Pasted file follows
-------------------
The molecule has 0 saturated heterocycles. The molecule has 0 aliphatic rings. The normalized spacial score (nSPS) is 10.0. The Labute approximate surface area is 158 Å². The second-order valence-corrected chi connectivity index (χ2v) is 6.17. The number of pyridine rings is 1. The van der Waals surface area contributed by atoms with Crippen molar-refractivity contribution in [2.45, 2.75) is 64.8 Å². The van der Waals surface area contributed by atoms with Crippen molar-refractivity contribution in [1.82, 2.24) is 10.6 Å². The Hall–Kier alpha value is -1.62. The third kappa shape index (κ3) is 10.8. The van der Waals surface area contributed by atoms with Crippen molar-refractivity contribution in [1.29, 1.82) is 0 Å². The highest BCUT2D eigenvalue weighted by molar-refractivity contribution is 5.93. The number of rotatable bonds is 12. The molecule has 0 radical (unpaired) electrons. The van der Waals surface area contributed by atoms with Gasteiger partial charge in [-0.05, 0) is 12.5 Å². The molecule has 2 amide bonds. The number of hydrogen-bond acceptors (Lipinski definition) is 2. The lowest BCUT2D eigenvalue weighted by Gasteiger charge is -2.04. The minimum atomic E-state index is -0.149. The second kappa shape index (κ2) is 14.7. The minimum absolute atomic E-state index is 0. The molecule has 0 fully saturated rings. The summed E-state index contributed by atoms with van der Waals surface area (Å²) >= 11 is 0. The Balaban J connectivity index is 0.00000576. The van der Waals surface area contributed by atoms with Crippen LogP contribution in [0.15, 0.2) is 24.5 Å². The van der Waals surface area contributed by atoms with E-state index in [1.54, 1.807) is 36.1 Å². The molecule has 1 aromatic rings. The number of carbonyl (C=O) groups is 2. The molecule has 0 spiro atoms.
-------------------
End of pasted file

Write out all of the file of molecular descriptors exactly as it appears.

The molecule has 0 saturated heterocycles. The molecule has 0 aliphatic rings. The normalized spacial score (nSPS) is 10.0. The Labute approximate surface area is 158 Å². The second-order valence-corrected chi connectivity index (χ2v) is 6.17. The number of pyridine rings is 1. The van der Waals surface area contributed by atoms with Crippen molar-refractivity contribution in [2.45, 2.75) is 64.8 Å². The van der Waals surface area contributed by atoms with Crippen molar-refractivity contribution in [1.82, 2.24) is 10.6 Å². The Hall–Kier alpha value is -1.62. The third kappa shape index (κ3) is 10.8. The van der Waals surface area contributed by atoms with Crippen molar-refractivity contribution in [1.29, 1.82) is 0 Å². The highest BCUT2D eigenvalue weighted by molar-refractivity contribution is 5.93. The number of rotatable bonds is 12. The molecule has 0 radical (unpaired) electrons. The van der Waals surface area contributed by atoms with Gasteiger partial charge in [-0.05, 0) is 12.5 Å². The molecule has 2 amide bonds. The number of hydrogen-bond acceptors (Lipinski definition) is 2. The lowest BCUT2D eigenvalue weighted by Gasteiger charge is -2.04. The minimum atomic E-state index is -0.149. The second kappa shape index (κ2) is 14.7. The minimum absolute atomic E-state index is 0. The molecule has 0 fully saturated rings. The summed E-state index contributed by atoms with van der Waals surface area (Å²) >= 11 is 0. The Balaban J connectivity index is 0.00000576. The van der Waals surface area contributed by atoms with Crippen LogP contribution in [0.15, 0.2) is 24.5 Å². The van der Waals surface area contributed by atoms with E-state index in [1.54, 1.807) is 36.1 Å². The molecule has 1 aromatic rings. The number of carbonyl (C=O) groups is 2. The molecule has 0 spiro atoms.